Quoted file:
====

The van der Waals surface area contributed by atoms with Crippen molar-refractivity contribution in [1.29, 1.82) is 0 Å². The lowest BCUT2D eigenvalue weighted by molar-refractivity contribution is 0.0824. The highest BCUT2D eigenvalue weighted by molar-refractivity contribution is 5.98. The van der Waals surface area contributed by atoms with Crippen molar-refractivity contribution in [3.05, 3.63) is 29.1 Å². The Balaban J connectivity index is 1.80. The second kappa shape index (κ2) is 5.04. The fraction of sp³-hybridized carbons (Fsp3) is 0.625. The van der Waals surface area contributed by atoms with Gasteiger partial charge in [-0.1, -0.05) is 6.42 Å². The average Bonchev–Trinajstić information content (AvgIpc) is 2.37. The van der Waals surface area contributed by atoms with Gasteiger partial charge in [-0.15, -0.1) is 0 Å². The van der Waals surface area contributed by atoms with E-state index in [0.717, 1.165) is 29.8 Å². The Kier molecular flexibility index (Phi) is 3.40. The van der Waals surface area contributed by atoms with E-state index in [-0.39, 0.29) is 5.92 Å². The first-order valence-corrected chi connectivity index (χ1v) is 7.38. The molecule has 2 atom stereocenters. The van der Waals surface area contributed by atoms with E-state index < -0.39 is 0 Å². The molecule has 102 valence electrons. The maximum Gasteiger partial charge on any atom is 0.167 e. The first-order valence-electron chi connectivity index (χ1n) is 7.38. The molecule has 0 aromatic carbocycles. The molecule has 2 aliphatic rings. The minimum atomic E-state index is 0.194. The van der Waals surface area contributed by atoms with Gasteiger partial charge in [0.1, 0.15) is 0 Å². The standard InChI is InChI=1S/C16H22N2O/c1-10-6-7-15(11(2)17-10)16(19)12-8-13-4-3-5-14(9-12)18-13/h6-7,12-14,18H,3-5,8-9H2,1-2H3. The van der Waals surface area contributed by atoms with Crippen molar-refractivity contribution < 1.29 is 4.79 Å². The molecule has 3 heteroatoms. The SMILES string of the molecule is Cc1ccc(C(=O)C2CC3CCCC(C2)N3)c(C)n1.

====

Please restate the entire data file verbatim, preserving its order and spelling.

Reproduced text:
The van der Waals surface area contributed by atoms with Crippen molar-refractivity contribution in [1.29, 1.82) is 0 Å². The lowest BCUT2D eigenvalue weighted by molar-refractivity contribution is 0.0824. The highest BCUT2D eigenvalue weighted by molar-refractivity contribution is 5.98. The van der Waals surface area contributed by atoms with Crippen molar-refractivity contribution in [3.05, 3.63) is 29.1 Å². The Balaban J connectivity index is 1.80. The second kappa shape index (κ2) is 5.04. The fraction of sp³-hybridized carbons (Fsp3) is 0.625. The van der Waals surface area contributed by atoms with Gasteiger partial charge in [-0.1, -0.05) is 6.42 Å². The average Bonchev–Trinajstić information content (AvgIpc) is 2.37. The van der Waals surface area contributed by atoms with Gasteiger partial charge in [-0.15, -0.1) is 0 Å². The van der Waals surface area contributed by atoms with E-state index in [0.717, 1.165) is 29.8 Å². The Kier molecular flexibility index (Phi) is 3.40. The van der Waals surface area contributed by atoms with E-state index in [-0.39, 0.29) is 5.92 Å². The first-order valence-corrected chi connectivity index (χ1v) is 7.38. The molecule has 2 atom stereocenters. The van der Waals surface area contributed by atoms with E-state index < -0.39 is 0 Å². The molecule has 102 valence electrons. The maximum Gasteiger partial charge on any atom is 0.167 e. The first-order valence-electron chi connectivity index (χ1n) is 7.38. The molecule has 0 aromatic carbocycles. The molecule has 2 aliphatic rings. The minimum atomic E-state index is 0.194. The van der Waals surface area contributed by atoms with Gasteiger partial charge in [0.1, 0.15) is 0 Å². The standard InChI is InChI=1S/C16H22N2O/c1-10-6-7-15(11(2)17-10)16(19)12-8-13-4-3-5-14(9-12)18-13/h6-7,12-14,18H,3-5,8-9H2,1-2H3. The van der Waals surface area contributed by atoms with Crippen molar-refractivity contribution < 1.29 is 4.79 Å². The molecule has 3 heteroatoms. The SMILES string of the molecule is Cc1ccc(C(=O)C2CC3CCCC(C2)N3)c(C)n1.